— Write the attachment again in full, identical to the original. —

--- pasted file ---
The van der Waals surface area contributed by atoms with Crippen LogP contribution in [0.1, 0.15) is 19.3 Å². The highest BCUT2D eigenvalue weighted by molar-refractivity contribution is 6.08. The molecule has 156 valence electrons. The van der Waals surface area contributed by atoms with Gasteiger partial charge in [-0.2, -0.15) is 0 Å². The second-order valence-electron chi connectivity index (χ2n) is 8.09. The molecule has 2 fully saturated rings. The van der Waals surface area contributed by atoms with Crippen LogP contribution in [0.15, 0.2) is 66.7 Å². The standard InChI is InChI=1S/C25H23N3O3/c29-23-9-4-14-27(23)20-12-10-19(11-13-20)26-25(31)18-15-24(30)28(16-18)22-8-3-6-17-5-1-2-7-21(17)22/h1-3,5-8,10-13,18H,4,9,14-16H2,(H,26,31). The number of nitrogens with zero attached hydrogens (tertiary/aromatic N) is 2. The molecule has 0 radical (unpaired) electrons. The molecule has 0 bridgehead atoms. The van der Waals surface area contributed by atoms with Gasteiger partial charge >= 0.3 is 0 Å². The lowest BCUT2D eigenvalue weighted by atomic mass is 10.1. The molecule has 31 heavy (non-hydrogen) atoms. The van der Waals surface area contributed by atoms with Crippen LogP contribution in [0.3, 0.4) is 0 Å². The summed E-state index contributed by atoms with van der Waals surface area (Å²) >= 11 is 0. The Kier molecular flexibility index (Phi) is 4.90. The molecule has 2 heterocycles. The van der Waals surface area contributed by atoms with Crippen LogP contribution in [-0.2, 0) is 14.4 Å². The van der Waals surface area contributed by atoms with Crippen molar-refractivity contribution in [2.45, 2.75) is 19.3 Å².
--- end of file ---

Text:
The van der Waals surface area contributed by atoms with Crippen LogP contribution in [0.1, 0.15) is 19.3 Å². The highest BCUT2D eigenvalue weighted by molar-refractivity contribution is 6.08. The molecule has 156 valence electrons. The van der Waals surface area contributed by atoms with Gasteiger partial charge in [-0.2, -0.15) is 0 Å². The second-order valence-electron chi connectivity index (χ2n) is 8.09. The molecule has 2 fully saturated rings. The van der Waals surface area contributed by atoms with Crippen LogP contribution in [0.15, 0.2) is 66.7 Å². The standard InChI is InChI=1S/C25H23N3O3/c29-23-9-4-14-27(23)20-12-10-19(11-13-20)26-25(31)18-15-24(30)28(16-18)22-8-3-6-17-5-1-2-7-21(17)22/h1-3,5-8,10-13,18H,4,9,14-16H2,(H,26,31). The number of nitrogens with zero attached hydrogens (tertiary/aromatic N) is 2. The molecule has 0 radical (unpaired) electrons. The molecule has 0 bridgehead atoms. The van der Waals surface area contributed by atoms with Gasteiger partial charge >= 0.3 is 0 Å². The lowest BCUT2D eigenvalue weighted by atomic mass is 10.1. The molecule has 31 heavy (non-hydrogen) atoms. The van der Waals surface area contributed by atoms with Crippen LogP contribution in [0.3, 0.4) is 0 Å². The summed E-state index contributed by atoms with van der Waals surface area (Å²) >= 11 is 0. The Kier molecular flexibility index (Phi) is 4.90. The molecule has 2 heterocycles. The van der Waals surface area contributed by atoms with Crippen LogP contribution in [-0.2, 0) is 14.4 Å². The van der Waals surface area contributed by atoms with Crippen molar-refractivity contribution in [2.45, 2.75) is 19.3 Å².